Building a better normal

INTROSPECTIVE - Tony F. Katigbak - The Philippine Star

These past several weeks have been interesting, to say the least. It’s been nice seeing people enjoying the things they did pre-pandemic like going to a movie, having dinner with friends, and even seeing sporting events or concerts. It’s definitely a good sign that these may be possible once again. After all, too much isolation isn’t good for anyone.

However, it does make me feel somewhat nervous to think that we’re all just ready to go right back to how we were before COVID-19. I know that we’ve all suffered because of the pandemic – businesses suffered, people suffered, the entire world suffered. But just because we are all chomping at the bit to get out of the COVID pandemic era, that doesn’t mean that we should rush back to exactly how we were before the pandemic.

The words “new normal” have been tossed around a lot these past two years. Businesses and people pivoted to create a new way of living either by simplifying or transitioning to online digital solutions. We’ve seen whole organizations that had no intention of exploring “work-from-home” make the transition out of necessity. And people who never really saw their homes before because of busy schedules suddenly found time in their day to take on DIY projects or focus on home improvements.

The pandemic has also seen a significant exodus of people from Metro Manila. As the weeks and months dragged on, people realized that they may be able to move to various provinces and continue working without being in the city’s hotbed. Many people flew home or headed to provinces just outside of Metro Manila for a bit of peace and fresh air.

There was a lot of suffering. And I don’t wish this wretched global health crisis to last any longer than need be. Still, at the same time, I don’t think we should be thinking of just chucking everything we’ve learned throughout the past two years out the window to go right back to the way things were. After all, the way things were is a large part of how we got in this mess in the first place.

We’ve proven that we can be efficient in new ways. This should be an indicator that we have to build a new way of working and living, not just run right back to four hours in traffic a day just to get to work or kids spending eight hours in school and another four at home on homework. We pined for our hectic schedules when COVID effectively shut the world down, but looking back now, were we really busy or just inefficient. We’ve seen that there are definitely alternative ways of doing things that should be considered instead of just rushing back to the way things used to be. After all, spending 12 hours at work doesn’t automatically mean we’re good workers. It could mean that we’re not working at optimal levels. We should aim to work smarter, not harder.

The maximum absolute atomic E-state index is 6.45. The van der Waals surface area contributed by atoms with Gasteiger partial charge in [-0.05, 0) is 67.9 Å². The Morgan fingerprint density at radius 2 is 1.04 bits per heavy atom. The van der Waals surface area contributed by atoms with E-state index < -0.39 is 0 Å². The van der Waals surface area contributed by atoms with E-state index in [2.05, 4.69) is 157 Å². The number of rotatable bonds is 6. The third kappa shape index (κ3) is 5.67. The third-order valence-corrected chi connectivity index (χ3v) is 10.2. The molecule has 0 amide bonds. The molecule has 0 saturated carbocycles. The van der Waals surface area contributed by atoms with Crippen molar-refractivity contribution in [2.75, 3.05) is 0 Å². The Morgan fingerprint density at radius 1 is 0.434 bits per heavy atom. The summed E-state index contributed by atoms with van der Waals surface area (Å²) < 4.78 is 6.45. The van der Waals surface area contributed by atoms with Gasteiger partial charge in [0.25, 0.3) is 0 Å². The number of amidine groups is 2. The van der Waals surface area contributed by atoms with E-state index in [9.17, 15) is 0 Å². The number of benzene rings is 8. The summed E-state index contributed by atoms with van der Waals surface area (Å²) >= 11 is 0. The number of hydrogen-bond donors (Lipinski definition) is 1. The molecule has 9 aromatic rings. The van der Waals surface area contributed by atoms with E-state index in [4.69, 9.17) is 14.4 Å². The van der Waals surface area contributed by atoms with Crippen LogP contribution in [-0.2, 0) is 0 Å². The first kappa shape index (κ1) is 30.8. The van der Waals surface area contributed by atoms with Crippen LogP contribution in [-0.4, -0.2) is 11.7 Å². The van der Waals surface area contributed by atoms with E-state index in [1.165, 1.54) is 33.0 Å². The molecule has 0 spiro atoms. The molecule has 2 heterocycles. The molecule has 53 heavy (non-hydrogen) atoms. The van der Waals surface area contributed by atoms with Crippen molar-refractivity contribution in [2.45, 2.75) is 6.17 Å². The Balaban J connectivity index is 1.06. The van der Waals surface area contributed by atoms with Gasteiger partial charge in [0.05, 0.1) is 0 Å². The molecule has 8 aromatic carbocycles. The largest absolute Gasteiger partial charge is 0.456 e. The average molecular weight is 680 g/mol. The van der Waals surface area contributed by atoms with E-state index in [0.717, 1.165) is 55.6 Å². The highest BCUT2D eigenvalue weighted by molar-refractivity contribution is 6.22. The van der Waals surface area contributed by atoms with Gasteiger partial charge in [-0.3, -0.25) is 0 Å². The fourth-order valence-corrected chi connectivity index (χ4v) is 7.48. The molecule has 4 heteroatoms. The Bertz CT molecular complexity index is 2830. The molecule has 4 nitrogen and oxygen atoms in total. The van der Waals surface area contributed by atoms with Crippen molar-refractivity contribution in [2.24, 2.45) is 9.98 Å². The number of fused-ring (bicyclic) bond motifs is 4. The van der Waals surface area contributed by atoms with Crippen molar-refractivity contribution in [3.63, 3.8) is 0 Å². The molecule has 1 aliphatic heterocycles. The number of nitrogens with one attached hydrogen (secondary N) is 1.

Personally, I think companies should be open-minded when considering how to work moving forward. While in-person work is definitely essential and will never go away, work that can be done remotely should be factored into the new better normal as well. Thankfully it looks like many companies are looking at hybrid work systems that may see employees in the office three or four times a week instead of five to seven. They are also exploring setting up remote working operations for positions that aren’t absolutely needed in the office.

Forward-thinking businesses need to be open-minded when it comes to building their operations in 2022 and onward. While everyone wants to have COVID in the rearview, the fact remains, we aren’t 100 percent completely out of the woods yet. With news of Omicron making the future uncertain, it wouldn’t be wise to just assume we can rush back to our pre-pandemic lives.

At the end of the day, we need to retain what works and build a better future. One that preferably promotes social interaction and productivity without jamming tons of people together in small spaces daily for hours on end. We have to take the lessons we’ve learned and continue to make improvements. If we don’t just toss everything out the window, we can build a better, more resilient future.

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With the emergence of the Omicron variant and the potential threat of this variant being more transmissible than Delta, travel restrictions are being implemented anew. While it may be disheartening, this is a better approach than waiting until it’s too late and the variant is already here. And it is worlds better than simply reverting to face shields again in the face of a new threat.

At the end of the day, we need to have a resiliency plan in place. One that is reliable and easy to implement in the face of new threats. Omicron will most likely not be the last variant. Mutations will continue to happen in countries and locations with low vaccination rates. We have to be prepared with protocols to implement quickly when new variants are found.

Travel restrictions are one of the first and best ways to keep new variants from arriving on our shores. This needs to be coupled with strict testing, tracing, and isolation. Should the variant make its way here, somehow, it needs to be detected quickly, isolated, and stopped from spreading.

While we’re all grateful for a taste of “freedom” these past several weeks, it won’t last for long if we aren’t cautious. We have to strictly practice safety protocols and remind others to do the same. Complacency is our biggest threat, and when this becomes the norm, we’re allowing threats like new variants the opportunity to grow and spread.

It’s happened before, let’s make sure we’re more vigilant this time around so that we can enjoy the holidays and begin what’s hopefully going to be a better and brighter new year.

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